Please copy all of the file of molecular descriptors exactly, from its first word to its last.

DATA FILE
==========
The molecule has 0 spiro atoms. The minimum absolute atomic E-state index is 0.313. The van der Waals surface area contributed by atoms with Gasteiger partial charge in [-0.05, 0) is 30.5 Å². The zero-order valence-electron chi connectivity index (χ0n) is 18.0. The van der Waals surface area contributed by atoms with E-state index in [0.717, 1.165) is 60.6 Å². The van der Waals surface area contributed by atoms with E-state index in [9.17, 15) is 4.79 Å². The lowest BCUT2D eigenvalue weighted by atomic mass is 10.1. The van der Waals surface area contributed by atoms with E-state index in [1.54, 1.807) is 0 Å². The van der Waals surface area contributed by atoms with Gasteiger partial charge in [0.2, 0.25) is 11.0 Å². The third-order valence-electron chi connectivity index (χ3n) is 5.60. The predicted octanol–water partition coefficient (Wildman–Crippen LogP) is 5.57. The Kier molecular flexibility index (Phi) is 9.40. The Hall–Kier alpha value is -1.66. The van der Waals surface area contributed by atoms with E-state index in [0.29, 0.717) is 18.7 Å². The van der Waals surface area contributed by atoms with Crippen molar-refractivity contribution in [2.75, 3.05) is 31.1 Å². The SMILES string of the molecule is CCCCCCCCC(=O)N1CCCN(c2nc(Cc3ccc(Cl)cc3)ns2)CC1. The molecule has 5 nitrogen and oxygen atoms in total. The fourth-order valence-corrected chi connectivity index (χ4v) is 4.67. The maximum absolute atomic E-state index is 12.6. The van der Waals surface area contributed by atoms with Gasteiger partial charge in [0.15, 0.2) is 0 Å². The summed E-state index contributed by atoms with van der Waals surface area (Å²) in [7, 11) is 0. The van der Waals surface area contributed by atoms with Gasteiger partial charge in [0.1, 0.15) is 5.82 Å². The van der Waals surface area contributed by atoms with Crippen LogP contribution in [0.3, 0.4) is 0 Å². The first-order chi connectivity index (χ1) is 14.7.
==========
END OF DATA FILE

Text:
The molecule has 0 spiro atoms. The minimum absolute atomic E-state index is 0.313. The van der Waals surface area contributed by atoms with Gasteiger partial charge in [-0.05, 0) is 30.5 Å². The zero-order valence-electron chi connectivity index (χ0n) is 18.0. The van der Waals surface area contributed by atoms with E-state index in [0.717, 1.165) is 60.6 Å². The van der Waals surface area contributed by atoms with E-state index in [9.17, 15) is 4.79 Å². The lowest BCUT2D eigenvalue weighted by atomic mass is 10.1. The van der Waals surface area contributed by atoms with E-state index in [1.54, 1.807) is 0 Å². The van der Waals surface area contributed by atoms with Gasteiger partial charge in [0.2, 0.25) is 11.0 Å². The third-order valence-electron chi connectivity index (χ3n) is 5.60. The predicted octanol–water partition coefficient (Wildman–Crippen LogP) is 5.57. The Kier molecular flexibility index (Phi) is 9.40. The Hall–Kier alpha value is -1.66. The van der Waals surface area contributed by atoms with E-state index in [0.29, 0.717) is 18.7 Å². The van der Waals surface area contributed by atoms with Crippen molar-refractivity contribution in [2.75, 3.05) is 31.1 Å². The SMILES string of the molecule is CCCCCCCCC(=O)N1CCCN(c2nc(Cc3ccc(Cl)cc3)ns2)CC1. The molecule has 5 nitrogen and oxygen atoms in total. The fourth-order valence-corrected chi connectivity index (χ4v) is 4.67. The maximum absolute atomic E-state index is 12.6. The van der Waals surface area contributed by atoms with Gasteiger partial charge in [0.15, 0.2) is 0 Å². The summed E-state index contributed by atoms with van der Waals surface area (Å²) in [7, 11) is 0. The van der Waals surface area contributed by atoms with Gasteiger partial charge in [0.1, 0.15) is 5.82 Å². The van der Waals surface area contributed by atoms with Crippen LogP contribution in [0.3, 0.4) is 0 Å². The first-order chi connectivity index (χ1) is 14.7.